By Rabbi Jessy Dressin, Senior Director of Jewish Education
and Wendy Rhein, Senior Director of Philanthropy

Youth Spirit Art Works Volunteer Work Day

It’s spring 2021, and Jaqob Harris (xe/xem/xyr)* has just arrived at 1Hood Media, a Pittsburgh nonprofit, inspired to help meet a pressing need in xyr community. Jaqob is there to assist with election education, but in the process xe gets to know folks in xyr extended community and listens to stories about the experiences of xyr neighbors. Reflecting later, Jaqob speaks of much more than the work xe performed:

“The most significant change for me has to be how much I learned about myself, and how others view the issues we face,” said Jaqob, a member of Repair the World’s Service Corps spring 2021 cohort. “I had the opportunity to think about and look into how we experience modern racism, oppression, discrimination, etc., and how it’s perpetrated throughout national and local systems — as opposed to just being told that it exists.”

As Jaqob learned, sometimes unexpected insights volunteer themselves to us when we serve. This Rosh Hashanah, we welcome a shmita year, or Sabbatical year — a year that invites us to approach things from a different perspective, one that tells us to be open to the unexpected. 

The Torah, Judaism’s foundational text, instructs that every seventh day of the week should be a day of rejuvenating rest. In a concentric circle of time, the Torah further instructs that every seventh year should be a year of reset, recalibration, and release. In Exodus 23:10-11, it is written: “six years you shall sow your land and gather in its yield and the seventh you shall let it rest and lay fallow.” This shmita year has simple but profound instructions: let the land lie fallow, release people from their acquired debts, and see what emerges when we take time to learn new things. In Deuteronomy, the Torah further teaches that abundance follows this release.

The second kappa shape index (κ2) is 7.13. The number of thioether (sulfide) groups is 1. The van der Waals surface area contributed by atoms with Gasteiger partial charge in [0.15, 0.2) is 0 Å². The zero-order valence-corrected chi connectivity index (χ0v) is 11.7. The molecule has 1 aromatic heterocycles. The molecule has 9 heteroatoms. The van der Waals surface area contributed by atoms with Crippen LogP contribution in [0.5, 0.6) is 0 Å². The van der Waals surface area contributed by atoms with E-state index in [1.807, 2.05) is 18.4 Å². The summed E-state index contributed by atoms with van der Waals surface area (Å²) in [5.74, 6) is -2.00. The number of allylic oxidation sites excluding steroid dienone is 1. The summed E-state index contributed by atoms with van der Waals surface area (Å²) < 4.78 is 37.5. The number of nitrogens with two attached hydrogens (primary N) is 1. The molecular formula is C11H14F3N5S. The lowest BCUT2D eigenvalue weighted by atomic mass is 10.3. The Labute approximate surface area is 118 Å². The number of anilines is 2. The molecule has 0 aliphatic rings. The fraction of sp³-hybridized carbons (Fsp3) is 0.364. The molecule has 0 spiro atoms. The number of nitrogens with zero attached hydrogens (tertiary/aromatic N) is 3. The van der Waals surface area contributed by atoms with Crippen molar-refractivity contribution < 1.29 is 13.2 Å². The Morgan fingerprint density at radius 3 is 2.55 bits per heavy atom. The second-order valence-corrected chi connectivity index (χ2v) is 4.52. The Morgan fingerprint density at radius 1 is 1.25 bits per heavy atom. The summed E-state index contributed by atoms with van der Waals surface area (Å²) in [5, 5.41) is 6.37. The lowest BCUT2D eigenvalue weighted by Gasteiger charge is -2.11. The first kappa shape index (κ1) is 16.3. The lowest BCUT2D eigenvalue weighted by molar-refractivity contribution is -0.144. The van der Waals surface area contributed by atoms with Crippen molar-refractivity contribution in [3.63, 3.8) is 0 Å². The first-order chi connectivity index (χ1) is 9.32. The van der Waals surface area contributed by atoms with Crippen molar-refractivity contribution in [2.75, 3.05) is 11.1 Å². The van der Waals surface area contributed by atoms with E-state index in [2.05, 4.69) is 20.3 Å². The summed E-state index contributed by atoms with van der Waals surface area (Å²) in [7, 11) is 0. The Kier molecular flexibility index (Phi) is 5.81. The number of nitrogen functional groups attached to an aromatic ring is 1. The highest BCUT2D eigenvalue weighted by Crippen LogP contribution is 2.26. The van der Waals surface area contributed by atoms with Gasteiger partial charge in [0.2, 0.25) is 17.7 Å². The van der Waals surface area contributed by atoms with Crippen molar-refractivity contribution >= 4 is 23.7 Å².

At first glance, it seems a shmita year might be a year of refrain, framed by what we do not do. However, the invitation is actually to consider what we can do and can learn when we recalibrate how we approach our actions and commitments. A spiritual reset might make space for more na’aseh v’nishma, the Jewish value of action and learning, which can spur generative growth as we move toward the future.

In its traditional form, a distinct tenet of shmita is leaving fields uncultivated and unplanned so we can notice what might volunteer itself in that time. In an agricultural sense, a volunteer is a plant that grows without the gardener’s intention. Most often volunteers bloom from seeds dropped organically or by animals that leave behind the remnants of a garden forage. They are either nuisances or surprising gifts, depending on your attitude. In a shmita year, we depend on such volunteers — we need the unexpected and unplanned to flourish in the spaces that we decide not to control or cultivate.